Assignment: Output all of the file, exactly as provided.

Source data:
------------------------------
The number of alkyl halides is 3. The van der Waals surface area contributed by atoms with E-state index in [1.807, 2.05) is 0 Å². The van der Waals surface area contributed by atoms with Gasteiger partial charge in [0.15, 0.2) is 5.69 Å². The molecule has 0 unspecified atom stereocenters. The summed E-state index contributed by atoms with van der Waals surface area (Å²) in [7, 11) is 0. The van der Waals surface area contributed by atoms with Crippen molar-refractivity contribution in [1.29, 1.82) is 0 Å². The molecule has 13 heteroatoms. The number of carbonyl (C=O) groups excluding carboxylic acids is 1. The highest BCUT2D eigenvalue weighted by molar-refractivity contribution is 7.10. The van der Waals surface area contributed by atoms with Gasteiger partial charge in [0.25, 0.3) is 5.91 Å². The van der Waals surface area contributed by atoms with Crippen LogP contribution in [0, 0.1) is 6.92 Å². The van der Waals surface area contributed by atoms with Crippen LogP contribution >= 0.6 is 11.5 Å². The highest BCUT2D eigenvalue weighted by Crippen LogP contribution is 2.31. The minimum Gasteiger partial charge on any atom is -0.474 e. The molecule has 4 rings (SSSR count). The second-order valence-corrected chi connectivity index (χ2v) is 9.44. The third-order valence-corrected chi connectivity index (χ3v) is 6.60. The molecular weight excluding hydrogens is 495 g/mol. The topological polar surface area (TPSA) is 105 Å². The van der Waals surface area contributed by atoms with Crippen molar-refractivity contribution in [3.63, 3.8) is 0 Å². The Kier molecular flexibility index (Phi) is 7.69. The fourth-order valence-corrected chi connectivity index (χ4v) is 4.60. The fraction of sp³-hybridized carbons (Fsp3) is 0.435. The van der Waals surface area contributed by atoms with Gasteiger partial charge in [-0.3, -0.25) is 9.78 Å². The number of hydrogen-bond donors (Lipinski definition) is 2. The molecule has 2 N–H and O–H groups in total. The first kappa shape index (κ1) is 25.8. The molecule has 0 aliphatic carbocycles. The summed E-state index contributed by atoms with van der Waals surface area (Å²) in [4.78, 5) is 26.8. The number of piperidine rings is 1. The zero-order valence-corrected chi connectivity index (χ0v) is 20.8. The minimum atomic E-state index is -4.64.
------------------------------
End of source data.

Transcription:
The number of alkyl halides is 3. The van der Waals surface area contributed by atoms with E-state index in [1.807, 2.05) is 0 Å². The van der Waals surface area contributed by atoms with Gasteiger partial charge in [0.15, 0.2) is 5.69 Å². The molecule has 0 unspecified atom stereocenters. The summed E-state index contributed by atoms with van der Waals surface area (Å²) in [7, 11) is 0. The van der Waals surface area contributed by atoms with Crippen molar-refractivity contribution in [1.29, 1.82) is 0 Å². The molecule has 13 heteroatoms. The number of carbonyl (C=O) groups excluding carboxylic acids is 1. The highest BCUT2D eigenvalue weighted by molar-refractivity contribution is 7.10. The van der Waals surface area contributed by atoms with Gasteiger partial charge in [0.25, 0.3) is 5.91 Å². The van der Waals surface area contributed by atoms with Crippen LogP contribution in [0, 0.1) is 6.92 Å². The van der Waals surface area contributed by atoms with Crippen LogP contribution >= 0.6 is 11.5 Å². The highest BCUT2D eigenvalue weighted by Crippen LogP contribution is 2.31. The minimum Gasteiger partial charge on any atom is -0.474 e. The molecule has 4 rings (SSSR count). The second-order valence-corrected chi connectivity index (χ2v) is 9.44. The third-order valence-corrected chi connectivity index (χ3v) is 6.60. The molecular weight excluding hydrogens is 495 g/mol. The topological polar surface area (TPSA) is 105 Å². The van der Waals surface area contributed by atoms with Crippen molar-refractivity contribution in [3.63, 3.8) is 0 Å². The Kier molecular flexibility index (Phi) is 7.69. The fourth-order valence-corrected chi connectivity index (χ4v) is 4.60. The fraction of sp³-hybridized carbons (Fsp3) is 0.435. The van der Waals surface area contributed by atoms with Gasteiger partial charge in [-0.3, -0.25) is 9.78 Å². The number of hydrogen-bond donors (Lipinski definition) is 2. The molecule has 2 N–H and O–H groups in total. The first kappa shape index (κ1) is 25.8. The molecule has 0 aliphatic carbocycles. The summed E-state index contributed by atoms with van der Waals surface area (Å²) in [4.78, 5) is 26.8. The number of piperidine rings is 1. The zero-order valence-corrected chi connectivity index (χ0v) is 20.8. The minimum atomic E-state index is -4.64.